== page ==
(HealthDay News) — The American Academy of Family Physicians (AAFP) has expressed its support for proposed legislation designed to help primary care physicians return to clinical practice after a period away from patient care.
AAFP Board Chair Jeff Cain notes that family physicians who take time out of the clinical loop remain important contributors to the workforce. The steps that these physicians need to take in order to acquire the licensure, credentials, and privileges necessary to resume practice should be clearly delineated.
The Primary Care Physician Re-Entry Act bill was introduced by Rep. John Sarbanes, and has been referred to the Committee on Energy and Commerce. The bill would establish a project aimed at developing innovative programs to assist individuals trained in primary care or primary health care services who wish to re-enter clinical practice. The legislation specifically provides for physicians specializing in family medicine, internal medicine, pediatrics, obstetrics and gynecology, dentistry, and mental health services.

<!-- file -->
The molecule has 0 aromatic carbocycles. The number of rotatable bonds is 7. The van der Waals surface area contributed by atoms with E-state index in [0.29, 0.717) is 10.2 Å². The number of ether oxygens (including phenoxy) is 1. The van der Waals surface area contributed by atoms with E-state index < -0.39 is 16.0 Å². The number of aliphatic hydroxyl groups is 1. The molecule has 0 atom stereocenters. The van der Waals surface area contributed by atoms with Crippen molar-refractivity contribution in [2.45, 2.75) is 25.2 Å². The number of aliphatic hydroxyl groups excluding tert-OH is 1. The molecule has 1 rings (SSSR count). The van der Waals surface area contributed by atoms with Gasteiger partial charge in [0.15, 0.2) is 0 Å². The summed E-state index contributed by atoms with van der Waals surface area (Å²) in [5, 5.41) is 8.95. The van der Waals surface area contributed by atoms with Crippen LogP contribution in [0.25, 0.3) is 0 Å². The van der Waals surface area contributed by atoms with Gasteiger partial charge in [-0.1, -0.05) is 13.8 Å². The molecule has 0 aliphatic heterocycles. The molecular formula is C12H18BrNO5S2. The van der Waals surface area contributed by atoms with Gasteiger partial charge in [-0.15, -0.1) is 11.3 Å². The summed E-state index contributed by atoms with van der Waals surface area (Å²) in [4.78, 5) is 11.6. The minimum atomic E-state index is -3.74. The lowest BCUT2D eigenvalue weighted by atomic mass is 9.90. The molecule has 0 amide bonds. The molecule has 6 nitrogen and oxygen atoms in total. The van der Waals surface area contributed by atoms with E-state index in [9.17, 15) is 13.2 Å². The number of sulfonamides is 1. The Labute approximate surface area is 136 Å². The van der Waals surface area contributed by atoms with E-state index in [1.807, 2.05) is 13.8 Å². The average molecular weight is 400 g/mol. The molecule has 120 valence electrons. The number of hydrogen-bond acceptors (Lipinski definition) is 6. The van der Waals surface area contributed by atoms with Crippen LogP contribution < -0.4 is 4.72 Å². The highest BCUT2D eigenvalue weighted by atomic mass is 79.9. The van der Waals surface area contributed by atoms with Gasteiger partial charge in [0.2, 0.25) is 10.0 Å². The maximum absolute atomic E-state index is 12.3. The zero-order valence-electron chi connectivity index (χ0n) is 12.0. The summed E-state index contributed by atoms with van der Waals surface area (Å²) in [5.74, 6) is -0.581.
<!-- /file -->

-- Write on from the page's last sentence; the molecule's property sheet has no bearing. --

“The AAFP shares your commitment to improving the process of physician re-entry to clinical practice following an extended period of clinical inactivity not resulting from discipline or impairment,” Cain said in a letter to Sarbanes.